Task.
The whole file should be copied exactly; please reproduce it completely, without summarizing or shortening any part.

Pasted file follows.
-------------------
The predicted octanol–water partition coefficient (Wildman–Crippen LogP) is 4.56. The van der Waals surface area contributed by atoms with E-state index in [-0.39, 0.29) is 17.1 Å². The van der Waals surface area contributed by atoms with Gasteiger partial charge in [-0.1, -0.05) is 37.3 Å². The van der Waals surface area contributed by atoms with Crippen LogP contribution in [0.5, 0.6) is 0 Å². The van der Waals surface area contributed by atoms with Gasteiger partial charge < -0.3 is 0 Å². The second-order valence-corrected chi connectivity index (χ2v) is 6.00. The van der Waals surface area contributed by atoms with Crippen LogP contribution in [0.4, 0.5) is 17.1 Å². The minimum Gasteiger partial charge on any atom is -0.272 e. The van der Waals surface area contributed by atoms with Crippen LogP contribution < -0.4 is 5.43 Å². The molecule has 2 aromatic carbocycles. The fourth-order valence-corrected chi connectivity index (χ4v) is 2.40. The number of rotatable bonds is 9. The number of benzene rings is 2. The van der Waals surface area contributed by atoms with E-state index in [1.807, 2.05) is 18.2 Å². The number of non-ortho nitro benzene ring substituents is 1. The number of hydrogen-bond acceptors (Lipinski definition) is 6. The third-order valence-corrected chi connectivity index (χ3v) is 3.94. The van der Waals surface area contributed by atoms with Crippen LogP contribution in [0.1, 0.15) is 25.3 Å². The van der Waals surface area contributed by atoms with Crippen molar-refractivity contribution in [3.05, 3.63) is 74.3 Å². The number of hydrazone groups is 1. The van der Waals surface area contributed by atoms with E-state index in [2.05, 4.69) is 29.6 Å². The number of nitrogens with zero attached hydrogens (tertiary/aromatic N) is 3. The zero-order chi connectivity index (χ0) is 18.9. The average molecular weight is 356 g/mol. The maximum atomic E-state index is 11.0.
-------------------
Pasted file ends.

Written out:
The predicted octanol–water partition coefficient (Wildman–Crippen LogP) is 4.56. The van der Waals surface area contributed by atoms with E-state index in [-0.39, 0.29) is 17.1 Å². The van der Waals surface area contributed by atoms with Gasteiger partial charge in [-0.1, -0.05) is 37.3 Å². The van der Waals surface area contributed by atoms with Crippen LogP contribution in [0.5, 0.6) is 0 Å². The van der Waals surface area contributed by atoms with Gasteiger partial charge < -0.3 is 0 Å². The second-order valence-corrected chi connectivity index (χ2v) is 6.00. The van der Waals surface area contributed by atoms with Crippen LogP contribution in [0.4, 0.5) is 17.1 Å². The minimum Gasteiger partial charge on any atom is -0.272 e. The van der Waals surface area contributed by atoms with Crippen LogP contribution < -0.4 is 5.43 Å². The molecule has 2 aromatic carbocycles. The fourth-order valence-corrected chi connectivity index (χ4v) is 2.40. The number of rotatable bonds is 9. The number of benzene rings is 2. The van der Waals surface area contributed by atoms with E-state index in [1.807, 2.05) is 18.2 Å². The number of non-ortho nitro benzene ring substituents is 1. The number of hydrogen-bond acceptors (Lipinski definition) is 6. The third-order valence-corrected chi connectivity index (χ3v) is 3.94. The van der Waals surface area contributed by atoms with Crippen LogP contribution in [0.1, 0.15) is 25.3 Å². The van der Waals surface area contributed by atoms with Crippen molar-refractivity contribution in [3.05, 3.63) is 74.3 Å². The number of hydrazone groups is 1. The van der Waals surface area contributed by atoms with E-state index in [2.05, 4.69) is 29.6 Å². The number of nitrogens with zero attached hydrogens (tertiary/aromatic N) is 3. The zero-order chi connectivity index (χ0) is 18.9. The average molecular weight is 356 g/mol. The maximum atomic E-state index is 11.0.